Key to this digital transformation is on-board IoT which allows the information about the container and its contents which has been gathered by sensors to be transmitted to both the crew - and remotely to the shipping line and owners of the container’s contents.
And for IoT in shipping to be effective, fast and always-on maritime connectivity which enables information sharing in real-time is necessary.
Satellite has traditionally been the connectivity tool of choice for the shipping industry.
However, these days most maritime cellular communication networks can provide coverage up to 40km/25 miles out to sea (without a guaranteed QoS). As most vessels tend to spend their time in-port or hugging the coast, cellular can almost always be used for both voice and data maritime connectivity.
However, the major problem with the conventional approach to maritime connectivity is that SIMs from traditional MNOs cannot guarantee connectivity to any available network – they will default to the preferred set of roaming partners of the MNO. In remote regions, the primary partner may not offer coverage, so connectivity may be lost.
That’s not the case with our SIMs. With the specific goal of improving maritime connectivity, Telecom26 has a multi-pronged approach:
- The widest set of roaming and connectivity partners
With more than 1100 network connectivity options available, we offer truly global coverage and our steering means that SIMs are connected to whichever network offers the best connectivity.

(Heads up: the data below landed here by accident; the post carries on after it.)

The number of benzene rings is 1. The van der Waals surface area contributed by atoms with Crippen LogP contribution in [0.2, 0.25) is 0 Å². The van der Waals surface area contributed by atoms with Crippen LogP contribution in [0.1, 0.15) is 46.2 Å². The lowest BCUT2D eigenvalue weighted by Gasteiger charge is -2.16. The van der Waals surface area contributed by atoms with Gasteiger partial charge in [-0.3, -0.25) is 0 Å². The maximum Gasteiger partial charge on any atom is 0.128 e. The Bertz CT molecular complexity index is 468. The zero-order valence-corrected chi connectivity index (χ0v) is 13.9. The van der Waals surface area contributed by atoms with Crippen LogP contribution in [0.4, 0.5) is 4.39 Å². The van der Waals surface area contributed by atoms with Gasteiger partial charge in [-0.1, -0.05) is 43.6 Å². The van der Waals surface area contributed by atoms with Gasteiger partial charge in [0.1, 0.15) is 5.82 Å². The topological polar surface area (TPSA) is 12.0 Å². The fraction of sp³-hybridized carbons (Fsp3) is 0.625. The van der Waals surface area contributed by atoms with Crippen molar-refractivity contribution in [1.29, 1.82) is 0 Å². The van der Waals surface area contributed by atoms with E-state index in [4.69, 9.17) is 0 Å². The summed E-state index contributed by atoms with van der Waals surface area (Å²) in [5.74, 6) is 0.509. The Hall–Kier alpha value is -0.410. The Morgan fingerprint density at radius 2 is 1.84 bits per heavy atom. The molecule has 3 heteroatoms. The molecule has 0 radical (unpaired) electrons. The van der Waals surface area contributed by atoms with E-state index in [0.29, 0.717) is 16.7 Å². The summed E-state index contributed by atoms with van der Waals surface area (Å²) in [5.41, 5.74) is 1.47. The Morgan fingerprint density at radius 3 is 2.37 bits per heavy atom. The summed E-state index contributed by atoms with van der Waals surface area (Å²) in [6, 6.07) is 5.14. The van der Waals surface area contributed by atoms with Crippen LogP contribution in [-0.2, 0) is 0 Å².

- Multi-IMSI global SIM cards which enable Global Roaming.
We also support Multi-IMSIs, which enable one SIM to access multiple networks both in-country and across borders thus removing the need to worry about the coverage of a single MNO, or the gaps in roaming alliances. Multiple-IMSI profiles are pre-loaded onto every SIM allowing for simple reconfiguration if the primary network has poor or no service.
Our Multi-IMSI global SIMs can automatically select the best performing network in the area, cross-border, while providing users with the freedom to change SIM profiles and services with ease.
When a vessel is travelling along the coast or anchored at port, the SIMs would use the best available cellular network and switch to satellite only when absolutely necessary.
- A multi-SIM router hosting SIMs with multi-IMSI feature, enables ship-wide Wi-Fi on which crew can use their personal and business devices. No more bill shock for any of them when they return home.
The Telecom26 maritime connectivity offering can combine both a full mobile private network at sea as well as a nearshore offering in order to provide contiguous mobile coverage at the lowest cost available.
In addition, always-on connectivity in-land is of increasing importance to shipping companies as new ports are built inland which is something we discussed in this blog Inland ports and rivers – shipping companies need connectivity on-land as well as maritime connectivity.
Would you like to learn more?
To learn more about Telecom26’s suite of IoT maritime connectivity services please get in touch.